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What is the Energy Data eXchange?

EDX is the Department of Energy (DOE)/Fossil Energy's (FE) virtual library and data laboratory built to find, connect, curate, use and re-use data to advance fossil energy and environmental R&D. Developed and maintained by the National Energy Technology Laboratory (NETL), EDX supports the entire life cycle of data by offering secure, private collaborative workspaces for ongoing research projects until they mature and become catalogued, curated, and published. EDX adheres to DOE Cyber policies as well as domestic and international standards for data curation and citation. This ensures data products pushed public via EDX are afforded a citation for proper accreditation and complies with journal publication requirements.

Why was EDX created?

In 2011, development of NETL’s Energy Data eXchange (EDX) was initiated as an innovative solution to data challenges by:

  • offering a means for better preservation of our own R&D products for future access and re-use
  • providing efficient and easily discoverable access to authoritative, relevant, external data resources
  • nurturing the next generation of energy research products through an improved virtual suite of capabilities, such as secure and private collaboration environments for R&D teams, to meet DOE and specifically NETL’s mission and goals

Who uses EDX?

Primary users of EDX are NETL (NETL-affiliated research teams, both in-house and program-related) and non-NETL Fossil Energy researchers actively engaged in work relevant to a broad spectrum of energy and environmental research and development programs. Registered users include internal DOE National Laboratory researchers and external collaborators from external government agencies, universities, non-profits, and industry.

How are researchers using EDX?

EDX is adaptable to meet a wide-range of end-user needs. Explore EDX to figure out how it best suits you, but here are a few ways researchers are using EDX.

  • EDX Search allows users to explore and find data resources relevant to their needs.
  • EDX Contribute allows registered users to submit a dataset, tool, model, etc to EDX for potential publication. If a submission is approved, it receives a unique URL, data citation following format, and becomes public via EDX Search.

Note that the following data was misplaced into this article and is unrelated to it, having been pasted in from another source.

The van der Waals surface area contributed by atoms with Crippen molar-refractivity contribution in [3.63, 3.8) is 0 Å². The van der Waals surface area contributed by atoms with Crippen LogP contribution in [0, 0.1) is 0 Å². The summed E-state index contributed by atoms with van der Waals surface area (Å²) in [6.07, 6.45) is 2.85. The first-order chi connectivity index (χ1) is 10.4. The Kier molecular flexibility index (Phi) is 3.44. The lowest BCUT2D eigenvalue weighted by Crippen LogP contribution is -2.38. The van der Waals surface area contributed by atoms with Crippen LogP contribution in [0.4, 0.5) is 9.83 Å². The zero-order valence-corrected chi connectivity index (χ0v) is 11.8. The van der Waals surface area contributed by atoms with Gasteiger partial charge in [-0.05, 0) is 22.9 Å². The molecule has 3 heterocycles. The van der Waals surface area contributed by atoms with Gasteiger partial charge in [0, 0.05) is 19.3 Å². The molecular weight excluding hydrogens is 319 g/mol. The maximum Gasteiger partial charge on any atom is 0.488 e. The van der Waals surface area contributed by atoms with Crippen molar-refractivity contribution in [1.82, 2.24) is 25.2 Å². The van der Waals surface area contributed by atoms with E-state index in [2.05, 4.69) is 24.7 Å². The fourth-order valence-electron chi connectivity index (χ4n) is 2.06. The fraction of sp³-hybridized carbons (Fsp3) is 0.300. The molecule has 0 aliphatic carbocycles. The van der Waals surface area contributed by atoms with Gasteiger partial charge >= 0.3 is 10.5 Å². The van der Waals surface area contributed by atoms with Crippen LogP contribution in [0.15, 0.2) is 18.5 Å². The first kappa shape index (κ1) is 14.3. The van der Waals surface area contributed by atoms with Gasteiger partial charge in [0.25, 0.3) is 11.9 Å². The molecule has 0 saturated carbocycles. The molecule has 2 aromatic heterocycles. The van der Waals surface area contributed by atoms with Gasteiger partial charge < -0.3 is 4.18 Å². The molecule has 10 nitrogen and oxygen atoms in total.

• EDX Groups allow users to group together public submissions under a community or topic.
  • EDX Portfolios offer an overview of key DOE-FE/NETL R&D programs and research on a broad set of subsurface energy challenges related to CO2 storage and hydrocarbon systems.
  • EDX Tools provide access to, management of, and interaction with data through a collection of tools.
  • EDX Workspaces are a secure environment that offer registered users a platform to access and share private data and data-driven products in support of science-based decision making.

If you’d like more information about how you might use EDX, please contact

Is EDX secure?

EDX uses the following to ensure security:

  • Open access to published data, research, and tools
  • Restricted access to registered users
  • Private workspaces have additional registration requirements, use role-based security, and meet federal security standards
  • Adherence to DOE Cyber policies and protocols

What software platform is EDX built upon?

EDX has been developed using a highly customized version of the publicly available CKAN system to meet the needs of the NETL R&D community, differentiating it from all other CKAN applications. Although highly unique, EDX leverages search functionality of existing data repositories built on the CKAN platform (NGDS, and also includes advanced data searching of external data repositories built on platforms other than CKAN (BOEM, BSEE, NOAA, NETL, NASA, USGS, etc.).

What are EDX data citations?

EDX published submissions include a data citation to ensure the appropriate use/reuse of the data. A data citation template is provided for each data submission that adheres to the Joint Declaration of Data Citation Principles (JDDCP). Users are encouraged but not required to use the data citation template. An example of this format is found below and the link to the article will provide more in-depth information regarding data citations.

Citation Example:

Cousijn, H., Kenall, A., Ganley, E. et al. A data citation roadmap for scientific publishers. Sci Data 5, 180259 (2018).